The KGB and the Vatican
Secrets of the Mitrokhin Files
Imprint: Catholic Education Press
One of the greatest ironies of the history of Soviet rule is that, for an officially atheistic state, those in the political police and in the Politburo devoted an enormous amount of time and attention to the question of religion. The Soviet government’s policies toward religious institutions in the USSR, and toward religious institutions in the non-Communist world, reflected this, especially when it came to the Vatican and Catholic Churches, both the Latin and Byzantine Rite, in Soviet territory. The KGB and the Vatican consists of the transcripts of KGB records concerning the policies of the Soviet secret police towards the Vatican and the Catholic Church in the Communist world, transcripts provided by KGB archivist and defector Vasili Mitrokhin, from the Second Vatican Council to the election of John Paul II. Among the topics covered include how the Soviet regime viewed the efforts of John XXIII and Paul VI of reaching out to eastern side of the Iron Curtain, the experience of the Roman Catholic Church in Lithuanian Soviet Socialist Republic and the underground Greek Catholic Church in the Ukrainian Soviet Socialist Republic, the religious underground in the key cities of Leningrad and Moscow, and finally the election of John Paul II and its effect on the tumultuous events in Poland in the late 1970s and early 1980s.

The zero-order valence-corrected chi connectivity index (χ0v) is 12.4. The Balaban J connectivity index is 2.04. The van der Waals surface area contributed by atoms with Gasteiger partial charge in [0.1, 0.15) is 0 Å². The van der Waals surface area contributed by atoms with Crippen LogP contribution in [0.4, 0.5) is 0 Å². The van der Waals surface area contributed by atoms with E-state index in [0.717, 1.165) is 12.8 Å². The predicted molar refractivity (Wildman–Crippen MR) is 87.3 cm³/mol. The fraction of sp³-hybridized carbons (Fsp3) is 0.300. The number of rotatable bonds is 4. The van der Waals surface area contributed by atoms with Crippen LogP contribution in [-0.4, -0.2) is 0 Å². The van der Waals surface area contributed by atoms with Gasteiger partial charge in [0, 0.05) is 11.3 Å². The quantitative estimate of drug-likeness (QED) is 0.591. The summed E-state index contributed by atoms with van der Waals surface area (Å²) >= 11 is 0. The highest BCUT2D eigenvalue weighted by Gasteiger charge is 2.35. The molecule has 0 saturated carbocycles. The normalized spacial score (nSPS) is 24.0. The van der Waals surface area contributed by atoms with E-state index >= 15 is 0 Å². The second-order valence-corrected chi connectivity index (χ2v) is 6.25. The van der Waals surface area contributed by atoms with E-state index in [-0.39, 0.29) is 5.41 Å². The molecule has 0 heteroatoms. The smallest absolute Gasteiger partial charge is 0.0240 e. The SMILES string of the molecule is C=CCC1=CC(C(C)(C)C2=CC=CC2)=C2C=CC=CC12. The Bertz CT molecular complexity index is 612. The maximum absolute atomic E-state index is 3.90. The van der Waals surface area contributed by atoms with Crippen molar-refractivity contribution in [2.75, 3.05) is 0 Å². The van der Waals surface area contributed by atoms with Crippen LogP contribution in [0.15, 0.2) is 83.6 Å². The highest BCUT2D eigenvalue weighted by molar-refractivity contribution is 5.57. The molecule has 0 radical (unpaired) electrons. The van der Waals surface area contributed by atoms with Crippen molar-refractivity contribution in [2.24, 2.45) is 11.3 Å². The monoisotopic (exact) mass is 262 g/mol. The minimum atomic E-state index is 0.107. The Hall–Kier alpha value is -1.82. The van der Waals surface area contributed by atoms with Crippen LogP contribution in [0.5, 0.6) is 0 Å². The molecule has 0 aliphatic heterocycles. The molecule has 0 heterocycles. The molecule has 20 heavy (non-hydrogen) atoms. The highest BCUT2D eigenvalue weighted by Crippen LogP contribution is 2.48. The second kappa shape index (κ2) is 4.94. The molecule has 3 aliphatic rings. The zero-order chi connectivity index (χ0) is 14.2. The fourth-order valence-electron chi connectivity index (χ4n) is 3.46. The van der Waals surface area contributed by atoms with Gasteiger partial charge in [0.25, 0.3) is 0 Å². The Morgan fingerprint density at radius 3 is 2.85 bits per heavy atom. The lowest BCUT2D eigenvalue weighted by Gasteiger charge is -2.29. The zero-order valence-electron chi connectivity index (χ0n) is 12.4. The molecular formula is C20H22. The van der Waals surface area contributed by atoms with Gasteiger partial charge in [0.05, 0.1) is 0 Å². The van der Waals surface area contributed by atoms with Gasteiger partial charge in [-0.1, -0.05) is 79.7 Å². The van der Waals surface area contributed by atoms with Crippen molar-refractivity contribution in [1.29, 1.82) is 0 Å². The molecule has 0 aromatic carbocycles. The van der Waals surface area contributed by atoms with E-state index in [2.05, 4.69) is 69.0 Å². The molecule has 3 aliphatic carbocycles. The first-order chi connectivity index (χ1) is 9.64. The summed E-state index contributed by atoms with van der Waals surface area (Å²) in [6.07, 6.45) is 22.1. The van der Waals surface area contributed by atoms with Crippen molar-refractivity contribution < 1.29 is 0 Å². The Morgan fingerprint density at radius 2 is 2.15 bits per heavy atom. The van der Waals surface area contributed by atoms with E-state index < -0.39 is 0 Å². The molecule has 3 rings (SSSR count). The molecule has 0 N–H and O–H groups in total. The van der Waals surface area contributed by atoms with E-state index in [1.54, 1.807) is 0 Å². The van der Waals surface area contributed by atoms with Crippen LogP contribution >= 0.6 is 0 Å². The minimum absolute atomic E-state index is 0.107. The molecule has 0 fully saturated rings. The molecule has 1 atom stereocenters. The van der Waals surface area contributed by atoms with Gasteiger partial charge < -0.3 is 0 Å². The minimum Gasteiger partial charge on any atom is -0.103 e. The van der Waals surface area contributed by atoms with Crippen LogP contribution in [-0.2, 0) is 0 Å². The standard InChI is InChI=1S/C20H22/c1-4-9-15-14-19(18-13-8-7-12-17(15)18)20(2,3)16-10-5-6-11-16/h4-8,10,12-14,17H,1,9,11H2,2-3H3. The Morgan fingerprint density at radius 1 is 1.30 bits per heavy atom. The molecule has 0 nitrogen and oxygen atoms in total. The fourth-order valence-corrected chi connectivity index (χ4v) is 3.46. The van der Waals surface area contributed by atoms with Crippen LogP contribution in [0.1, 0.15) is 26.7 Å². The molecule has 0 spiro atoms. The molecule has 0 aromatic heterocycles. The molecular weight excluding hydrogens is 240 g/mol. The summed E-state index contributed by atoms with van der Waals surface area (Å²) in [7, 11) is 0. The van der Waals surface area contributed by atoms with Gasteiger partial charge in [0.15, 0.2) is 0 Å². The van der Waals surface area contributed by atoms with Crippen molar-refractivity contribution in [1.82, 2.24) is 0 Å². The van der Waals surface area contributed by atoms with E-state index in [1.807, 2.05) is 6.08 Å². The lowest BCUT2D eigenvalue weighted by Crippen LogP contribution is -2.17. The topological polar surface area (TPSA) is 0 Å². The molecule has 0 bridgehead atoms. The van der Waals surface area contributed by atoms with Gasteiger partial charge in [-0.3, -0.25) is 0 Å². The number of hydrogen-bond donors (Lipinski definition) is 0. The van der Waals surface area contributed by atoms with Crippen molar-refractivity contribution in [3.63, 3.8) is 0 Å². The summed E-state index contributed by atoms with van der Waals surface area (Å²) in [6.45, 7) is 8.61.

This valuable primary source collection also contains a historical introduction written by the translator, Sean Brennan, a professor of History at the University of Scranton.
"Offers fascinating insights into the Soviet regime’s policy toward Catholicism from the Second Vatican Council (1962–65) to the first decade of the pontificate of John Paul II."~Studies in Intelligence